Prime Minister Nuri al-Maliki said al Qaeda's Iraq leader, Abu Ayyub al-Masri, and Abu Omar al-Baghdadi, the purported head of its local affiliate, the Islamic State of Iraq, were found dead in a hole in the ground inside a house after it was surrounded and stormed by troops.
The deaths could be a major set-back to the stubborn insurgency at a time when Iraq is emerging from the sectarian slaughter unleashed after the 2003 U.S.-led invasion but still struggling to end suicide bombings and other attacks.
"The death of these two terrorists is a potentially devastating blow to al-Qaeda in Iraq," the U.S. military in Iraq said in a statement.
The killings may boost Maliki's stature as he tries to ensure his reappointment as prime minister following a March 7 general election that produced no outright winner.
Maliki's ambitions for a second term are proving to be a stumbling block to the formation of an alliance between Iraq's two main Shi'ite Muslim political groups that would give them the clout to form a coalition government.
Maliki said Masri, also known as Abu Hamza al-Muhajir and thought to be an Egyptian, and Baghdadi were killed in Thar-Thar, a rural area 80 km (50 miles) northwest of Baghdad that is regarded as a hotbed of al Qaeda activity.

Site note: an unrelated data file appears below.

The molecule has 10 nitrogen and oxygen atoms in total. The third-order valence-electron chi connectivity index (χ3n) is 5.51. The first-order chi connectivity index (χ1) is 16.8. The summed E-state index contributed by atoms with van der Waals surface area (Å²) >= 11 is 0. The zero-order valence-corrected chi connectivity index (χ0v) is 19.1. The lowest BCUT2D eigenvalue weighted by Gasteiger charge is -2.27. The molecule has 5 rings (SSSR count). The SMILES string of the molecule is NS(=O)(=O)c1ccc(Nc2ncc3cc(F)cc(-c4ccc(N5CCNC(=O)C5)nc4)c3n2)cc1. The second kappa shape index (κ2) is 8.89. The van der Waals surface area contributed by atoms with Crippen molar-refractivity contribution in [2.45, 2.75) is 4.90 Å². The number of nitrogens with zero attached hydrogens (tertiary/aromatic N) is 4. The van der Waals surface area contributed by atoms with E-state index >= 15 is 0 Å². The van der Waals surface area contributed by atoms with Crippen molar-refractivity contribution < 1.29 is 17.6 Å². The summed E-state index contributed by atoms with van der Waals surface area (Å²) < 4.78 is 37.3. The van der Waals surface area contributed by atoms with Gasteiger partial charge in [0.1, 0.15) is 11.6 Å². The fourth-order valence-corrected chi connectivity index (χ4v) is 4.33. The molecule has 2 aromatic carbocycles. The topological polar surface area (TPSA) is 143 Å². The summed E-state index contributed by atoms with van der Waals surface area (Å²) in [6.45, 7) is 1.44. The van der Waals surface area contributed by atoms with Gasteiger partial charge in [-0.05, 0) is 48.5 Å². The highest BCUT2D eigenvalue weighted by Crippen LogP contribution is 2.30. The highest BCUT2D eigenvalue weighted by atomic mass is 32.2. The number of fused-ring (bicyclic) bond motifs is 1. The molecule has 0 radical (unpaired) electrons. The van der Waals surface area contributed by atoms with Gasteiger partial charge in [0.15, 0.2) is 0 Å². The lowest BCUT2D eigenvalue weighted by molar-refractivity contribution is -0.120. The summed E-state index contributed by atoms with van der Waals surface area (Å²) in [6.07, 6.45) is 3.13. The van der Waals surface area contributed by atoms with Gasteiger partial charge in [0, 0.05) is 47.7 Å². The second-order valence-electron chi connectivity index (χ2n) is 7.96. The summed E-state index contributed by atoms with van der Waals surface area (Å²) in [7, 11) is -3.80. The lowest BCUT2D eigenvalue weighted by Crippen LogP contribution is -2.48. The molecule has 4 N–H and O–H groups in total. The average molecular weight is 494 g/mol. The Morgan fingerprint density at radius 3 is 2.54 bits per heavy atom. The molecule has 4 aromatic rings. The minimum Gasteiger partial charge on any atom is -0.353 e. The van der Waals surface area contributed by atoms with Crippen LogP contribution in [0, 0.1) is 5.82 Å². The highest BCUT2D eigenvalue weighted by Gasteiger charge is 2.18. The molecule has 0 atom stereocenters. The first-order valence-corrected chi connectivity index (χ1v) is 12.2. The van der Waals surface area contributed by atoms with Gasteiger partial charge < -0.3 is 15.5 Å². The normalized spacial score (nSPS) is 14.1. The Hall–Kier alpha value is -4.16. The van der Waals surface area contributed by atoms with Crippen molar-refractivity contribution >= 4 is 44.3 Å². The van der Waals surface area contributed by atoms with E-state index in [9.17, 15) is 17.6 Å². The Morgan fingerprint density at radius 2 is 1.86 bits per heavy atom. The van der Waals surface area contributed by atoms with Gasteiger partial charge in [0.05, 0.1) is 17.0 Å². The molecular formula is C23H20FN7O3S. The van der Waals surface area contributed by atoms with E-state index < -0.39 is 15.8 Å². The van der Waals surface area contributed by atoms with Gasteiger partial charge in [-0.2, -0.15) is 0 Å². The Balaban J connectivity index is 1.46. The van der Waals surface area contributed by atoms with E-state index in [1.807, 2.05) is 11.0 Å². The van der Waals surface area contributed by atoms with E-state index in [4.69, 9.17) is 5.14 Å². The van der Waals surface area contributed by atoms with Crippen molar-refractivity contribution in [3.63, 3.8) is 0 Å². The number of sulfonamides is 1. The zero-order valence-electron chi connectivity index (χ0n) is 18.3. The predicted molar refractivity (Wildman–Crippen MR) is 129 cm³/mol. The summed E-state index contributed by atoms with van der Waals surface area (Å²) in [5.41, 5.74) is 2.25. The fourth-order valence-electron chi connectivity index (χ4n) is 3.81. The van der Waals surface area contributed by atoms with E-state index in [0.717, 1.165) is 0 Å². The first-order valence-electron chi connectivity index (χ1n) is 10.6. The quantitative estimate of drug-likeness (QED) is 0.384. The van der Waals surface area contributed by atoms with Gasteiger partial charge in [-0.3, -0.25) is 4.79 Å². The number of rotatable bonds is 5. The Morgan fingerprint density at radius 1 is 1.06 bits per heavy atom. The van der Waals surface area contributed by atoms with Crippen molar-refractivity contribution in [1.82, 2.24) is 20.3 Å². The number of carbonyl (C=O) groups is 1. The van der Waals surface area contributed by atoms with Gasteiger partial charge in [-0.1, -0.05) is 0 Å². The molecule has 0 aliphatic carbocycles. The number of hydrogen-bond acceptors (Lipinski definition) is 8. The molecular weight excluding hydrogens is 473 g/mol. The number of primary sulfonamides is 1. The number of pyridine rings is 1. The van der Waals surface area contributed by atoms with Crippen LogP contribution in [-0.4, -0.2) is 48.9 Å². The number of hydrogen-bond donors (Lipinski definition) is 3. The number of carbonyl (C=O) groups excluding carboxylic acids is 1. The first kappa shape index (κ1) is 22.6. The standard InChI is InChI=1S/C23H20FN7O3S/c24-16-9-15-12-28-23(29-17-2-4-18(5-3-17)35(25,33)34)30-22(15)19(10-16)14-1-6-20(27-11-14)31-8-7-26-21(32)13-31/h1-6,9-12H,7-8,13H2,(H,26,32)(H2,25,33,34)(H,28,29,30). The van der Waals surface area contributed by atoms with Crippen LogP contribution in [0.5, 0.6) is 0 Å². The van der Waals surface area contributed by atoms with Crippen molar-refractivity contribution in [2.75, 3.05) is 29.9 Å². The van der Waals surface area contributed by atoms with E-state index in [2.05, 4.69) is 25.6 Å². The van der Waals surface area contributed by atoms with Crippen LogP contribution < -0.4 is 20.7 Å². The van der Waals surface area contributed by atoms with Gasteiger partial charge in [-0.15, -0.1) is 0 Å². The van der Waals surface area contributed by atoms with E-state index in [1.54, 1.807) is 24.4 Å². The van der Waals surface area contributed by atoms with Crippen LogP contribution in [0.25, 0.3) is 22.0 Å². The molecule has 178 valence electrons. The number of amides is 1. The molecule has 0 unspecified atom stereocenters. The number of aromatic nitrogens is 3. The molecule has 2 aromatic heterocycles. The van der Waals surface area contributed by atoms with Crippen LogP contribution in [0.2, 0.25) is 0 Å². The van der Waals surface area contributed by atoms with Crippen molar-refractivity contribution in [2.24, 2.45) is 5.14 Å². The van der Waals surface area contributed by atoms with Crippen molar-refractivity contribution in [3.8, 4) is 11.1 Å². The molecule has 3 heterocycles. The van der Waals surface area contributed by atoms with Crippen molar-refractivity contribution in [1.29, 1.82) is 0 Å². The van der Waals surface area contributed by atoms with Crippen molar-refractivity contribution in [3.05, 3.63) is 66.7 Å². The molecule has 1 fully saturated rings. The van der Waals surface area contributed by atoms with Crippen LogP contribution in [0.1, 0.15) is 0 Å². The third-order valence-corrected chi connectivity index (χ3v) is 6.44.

The U.S. military said the operation took place on Sunday 10 km (six miles) southwest of Tikrit, Saddam Hussein's home town.
"The attack was carried out by ground forces, which surrounded the house, and also through the use of missiles," Maliki told a news conference. "U.S. forces also participated."
A U.S. soldier died in a helicopter crash during the assault, the U.S. military said. It had previously said the crash was an accident and not due to hostile fire.
An assistant of Masri's and a son of Baghdadi's were also killed in the fighting and at least 16 people were arrested.
Maliki said the house was destroyed and the bodies of Masri and Baghdadi were found in a hole in the ground inside in which they had been hiding.